1. Saves You Time 

I’m not saying that a mechanic is superhuman and he or she can finish a task in a matter of seconds. In fact, a repair can take up to 8 hours. Add the waiting time for other vehicles in line into the equation and you may need to wait days.

So how is it saving you time? Imagine having to work on the car yourself for 8 hours. It would probably take you even longer as you don’t have their experience.

2. Saves You Money 

There are a lot of ways going to a mechanic can actually help you keep your wallet nice and fat. You save money in the short term as you don’t need to buy expensive safety gear and tools.

In the long run, any damage you cause to the car while trying to fix your transfer case will break the bank. Auto-repair is a complicated process so mistakes are not out of the realm of possibility. 

3. Keeps You Safe 

Auto mechanics encountered over 9000 injuries in the U.S. alone in 2016. 108 of them were fatal. Taking into account that these were all professionals, your odds of picking up an injury are even higher. 

4. No Future Issues.

Unfortunately, your ability to diagnose is not nearly as reliable as that of a seasoned veteran. You may feel as though you’ve solved a problem when in reality you have only temporarily stopped the symptoms. 

This will lead to future problems that are even more complicated. To avoid this, the best course of action is to go to your nearest body shop without trying DIY fixes.

How Do You Find The Right Mechanic For Your Car?

I hope I’ve convinced you to go for professional services. Unfortunately, there is one difficulty to overcome in this process as well. It is really difficult to find a mechanic you can trust. That’s why I made this step-by-step guide to finding a good mechanic.

  • Step 1: Self-diagnose the issue so you minimize the chances of getting scammed.
  • Step 2: Ask your friends for recommendations 
  • Step 2 (Alternative): Scour the net for mechanics at a reasonable price
  • Step 3: Look for reviews of your selected mechanic online 
  • Step 4: Inspect the auto shop yourself before making a decision 
  • Step 5: Thoroughly assess the mechanic’s work through a test–drive
  • Step 6: Wait to see if you encounter any future issues
  • Step 7: If there are no hiccups in any of the previous steps, you’ve found your mechanic.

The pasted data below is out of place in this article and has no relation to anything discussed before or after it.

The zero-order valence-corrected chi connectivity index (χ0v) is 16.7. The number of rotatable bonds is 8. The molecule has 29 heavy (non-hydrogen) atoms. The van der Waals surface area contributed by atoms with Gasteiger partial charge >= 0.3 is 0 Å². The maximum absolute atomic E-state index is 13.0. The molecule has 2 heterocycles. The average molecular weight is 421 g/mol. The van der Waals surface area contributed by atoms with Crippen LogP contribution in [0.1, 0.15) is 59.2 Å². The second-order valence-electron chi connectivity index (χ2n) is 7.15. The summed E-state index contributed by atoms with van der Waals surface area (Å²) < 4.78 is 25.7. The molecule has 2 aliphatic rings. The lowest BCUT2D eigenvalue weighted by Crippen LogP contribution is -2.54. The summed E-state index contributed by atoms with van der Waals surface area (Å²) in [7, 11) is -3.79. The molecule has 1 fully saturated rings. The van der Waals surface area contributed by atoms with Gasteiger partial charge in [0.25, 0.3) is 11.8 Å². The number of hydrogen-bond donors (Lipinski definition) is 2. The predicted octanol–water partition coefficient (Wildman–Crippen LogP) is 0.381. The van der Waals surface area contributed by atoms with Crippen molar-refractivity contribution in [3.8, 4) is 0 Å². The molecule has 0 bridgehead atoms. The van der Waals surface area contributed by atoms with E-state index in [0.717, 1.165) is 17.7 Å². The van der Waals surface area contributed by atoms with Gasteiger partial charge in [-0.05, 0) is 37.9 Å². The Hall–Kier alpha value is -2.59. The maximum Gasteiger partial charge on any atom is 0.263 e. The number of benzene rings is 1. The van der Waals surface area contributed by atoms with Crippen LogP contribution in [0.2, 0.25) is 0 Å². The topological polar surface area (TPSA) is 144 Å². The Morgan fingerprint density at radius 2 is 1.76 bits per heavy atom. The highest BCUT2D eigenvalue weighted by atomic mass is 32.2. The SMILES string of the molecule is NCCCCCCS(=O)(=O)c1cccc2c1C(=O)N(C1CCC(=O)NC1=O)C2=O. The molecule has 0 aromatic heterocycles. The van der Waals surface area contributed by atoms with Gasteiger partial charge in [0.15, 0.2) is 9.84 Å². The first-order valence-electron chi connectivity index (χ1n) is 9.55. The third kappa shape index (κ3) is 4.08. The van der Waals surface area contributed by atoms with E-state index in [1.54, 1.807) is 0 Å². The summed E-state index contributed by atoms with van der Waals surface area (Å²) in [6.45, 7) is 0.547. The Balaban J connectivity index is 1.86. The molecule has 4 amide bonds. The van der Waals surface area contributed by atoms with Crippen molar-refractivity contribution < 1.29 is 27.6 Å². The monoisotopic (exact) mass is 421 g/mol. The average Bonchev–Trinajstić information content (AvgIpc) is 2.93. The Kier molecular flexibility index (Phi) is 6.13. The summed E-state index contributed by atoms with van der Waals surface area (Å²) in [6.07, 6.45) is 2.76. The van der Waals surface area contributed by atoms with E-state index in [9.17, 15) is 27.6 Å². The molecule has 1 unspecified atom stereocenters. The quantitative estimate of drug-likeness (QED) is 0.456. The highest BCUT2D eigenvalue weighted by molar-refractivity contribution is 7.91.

Frequently Asked Questions (FAQs)

What Is A Transfer Case?

A transfer case is the part of the 4-wheel or all-wheel drivetrain that transfers power from the transmission to the axles. Without this component, you can’t shift between 2-wheel and 4-wheel. 

How Long Do Transfer Cases Last?

Transfer cases should last as long as the vehicle itself. That said, a lot of factors come into play in case of longevity. If you encounter any of the issues discussed above, your transfer case will stop working.

How Expensive Is It To Fix A Transfer Case? 

The cost to fix a transfer case should be no higher than $3500. You can get it for cheaper though at around $2000. It depends on the cost of the parts and the labor charge your mechanic is demanding.

Are Transfer Case Issues Common With Ford Vehicles? 

No. Ford is a premium brand and so most of the components are quite sturdy. As I said, transfer cases tend to be a robust part of the car and high-quality ones seldom have any problems.

2002 Ford F350 Super Duty Transfer-Case NP273 F Tear Down and Install >> Check out the video below:

Final Words 

With that, you have completed the crash course on ford f350 transfer case problems. You should not delay fixing these issues as they can turn into bigger problems down the road.

I strongly believe in the power of preemptive measures and the only one you have here is regular maintenance. Make sure you keep an eye on your vehicle’s components and go to the mechanic as often as you can. 

Who Worked on This?



I'm the guy responsible for ensuring that every blog post we publish is helpful for our reader.

Mahir Ahmed


I'm the guy responsible for ensuring honest, informative, accurate and helpful guide to the reader.